SAN JOSE, Calif. (AP) -With their dynamic veteran core and a Stanley Cup atop their recent list of achievements, nobody thought the Anaheim Ducks were the average No. 8 playoff seed. They've already proved it by putting an early scare into the San Jose Sharks.
Jonas Hiller made 35 saves in a sparkling playoff debut, and Ryan Getzlaf had a goal and an assist in the third period of the Ducks' 2-0 victory over the top-seeded Sharks on Thursday night.
With little panache and ample patience before captain Scott Niedermayer got the game's first goal with 14:42 left, the Ducks showed why they were feared by every potential Western Conference opponent, even after their unimpressive regular season. The 2007 champions needed a late surge just to get into this Stanley Cup tournament, finishing 26 points behind San Jose - but that big number was quickly erased by Hiller and his teammates.
"Right from the opening drop of the puck, it's a new season," defenseman Chris Pronger said. "They had a lot better season overall than we did, but we've been playing well the last month. We just wanted to sneak into the playoffs and see what we could do."
The first playoff series between California teams in four decades was scoreless until the third period, when Niedermayer slipped a power-play goal past Evgeni Nabokov on a pass from Getzlaf. The Ducks' playmaking center then roared out of the penalty box to score his own goal with 2:25 to play after San Jose failed to score on its sixth power play of the night.
"It's sure easier to start with a win," said Hiller, who took the Ducks' starting job from former Conn Smythe Trophy winner Jean-Sebastien Giguere this season. "Now, San Jose almost has to win the next one, so that's some pressure on them, but they're a great team."
Game 2 is Sunday night.
Nabokov made 15 saves for San Jose, which won the Presidents' Trophy for the first time in franchise history with 117 points. The Sharks have their own core of veterans with their names on the Cup from other teams, yet they looked like the less-experienced club for most of the night at a largely somber Shark Tank.
"We felt like we (controlled) the majority of the play, but that's just hockey," Joe Thornton said. "We've got to keep people in front of the net, keep getting shots, and it'll work for us. ... We've got a good veteran club here, and last year we lost Game 1 against Calgary. We've got to think about this for 5 minutes, and then we'll move on."
Still, the loss puts the Sharks under postseason scrutiny yet again after three straight second-round exits. Their 0-for-6 power play won't stop another round of questions about their mental toughness, either.
"We didn't create too many second opportunities," said Sharks coach Todd McLellan, an assistant on Detroit's Stanley Cup winners last season. "That's their goalie doing a great job around their net, and us doing a poor job. Their goaltender swallowed a lot of pucks. We obviously have to be better in that area."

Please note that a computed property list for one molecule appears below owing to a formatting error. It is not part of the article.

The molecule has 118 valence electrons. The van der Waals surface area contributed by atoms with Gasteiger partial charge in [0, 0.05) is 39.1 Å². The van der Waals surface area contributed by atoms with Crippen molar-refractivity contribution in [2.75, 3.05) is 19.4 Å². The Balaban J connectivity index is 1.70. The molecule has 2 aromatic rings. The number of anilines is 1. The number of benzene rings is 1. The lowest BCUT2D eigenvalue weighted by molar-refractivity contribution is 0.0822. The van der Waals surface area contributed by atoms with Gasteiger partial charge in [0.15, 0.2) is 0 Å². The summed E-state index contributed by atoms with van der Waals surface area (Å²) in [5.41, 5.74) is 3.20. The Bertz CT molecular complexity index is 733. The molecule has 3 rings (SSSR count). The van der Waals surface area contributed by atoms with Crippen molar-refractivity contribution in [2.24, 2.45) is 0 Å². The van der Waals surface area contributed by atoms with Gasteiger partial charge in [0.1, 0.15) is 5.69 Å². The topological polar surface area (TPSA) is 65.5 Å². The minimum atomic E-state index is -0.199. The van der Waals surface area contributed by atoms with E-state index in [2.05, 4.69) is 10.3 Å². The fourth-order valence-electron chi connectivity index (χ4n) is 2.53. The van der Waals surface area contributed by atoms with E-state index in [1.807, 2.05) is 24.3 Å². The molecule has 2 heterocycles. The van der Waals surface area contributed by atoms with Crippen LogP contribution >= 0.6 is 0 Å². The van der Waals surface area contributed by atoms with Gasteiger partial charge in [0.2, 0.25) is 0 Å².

San Jose showcased its superior skill while outshooting the Ducks by a 2-to-1 margin, but the Sharks rarely threatened to get any of those chances past Hiller. Coach Randy Carlyle stuck with Hiller instead of going back to Giguere, the 2003 playoff MVP, who watched the game from a folding chair behind the glass opposite the Anaheim bench.
"Jonas is more than just a raw rookie," Carlyle said. "He played in some World Championships and the Swiss League, and won championships. ... He's a very calm guy. He doesn't get too high or too low."
At Chicago, Martin Havlat scored 12 seconds into overtime to give Chicago the victory in its first playoff game in seven years.
After tying it late in regulation, Havlat drove a wrist shot past Miikka Kiprusoff from between the circles to match the third-fastest overtime goal in playoff history.
Mike Cammalleri gave Calgary a 2-1 lead about 4 minutes into the final period when he scored on a 2-on-1 break. But Havlat tied it with 5:33 left off a rebound.
David Moss opened the scoring for the Flames in the first period, and Chicago's Cam Barker tied it in the second.
Havlat was 3 seconds off the NHL record of 9 seconds set by Brian Skrudland for Montreal in 3-2 victory over Calgary on May 18, 1986, in the Stanley Cup finals. J.P. Parise of the Islanders scored in 11 seconds of OT against the Rangers in 1975, and Chicago's Pit Martin also scored at 12 seconds in 1972 against Pittsburgh.
Game 2 is Saturday night in Chicago.
At Boston, Phil Kessel had two goals and an assist, and Zdeno Chara scored with 8:45 left to break a third-period tie for the Bruins.
Tim Thomas stopped 26 shots for Boston, the top-seeded team in the East but one which hasn't gotten out of the first round in a decade.
Chris Higgins and Alex Kovalev scored for Montreal.
Montreal and Boston have met an NHL-record 32 times in the playoffs, with the Canadiens winning 24 times, including last year when they had the No. 1 seed but needed seven games to advance.
Game 2 is Saturday night in Boston.
At Detroit, Jonathan Ericsson scored the go-ahead goal for the Red Wings with 6:39 left in the second period on a shot that Manny Malhotra redirected into his own net trying to stop the puck with his glove
Jiri Hudler, Nicklas Kronwall and Johan Franzen also scored for Stanley Cup champion Detroit, and Chris Osgood made 20 saves, allowing only R.J. Umberger's goal.
Game 2 is Saturday night in Detroit.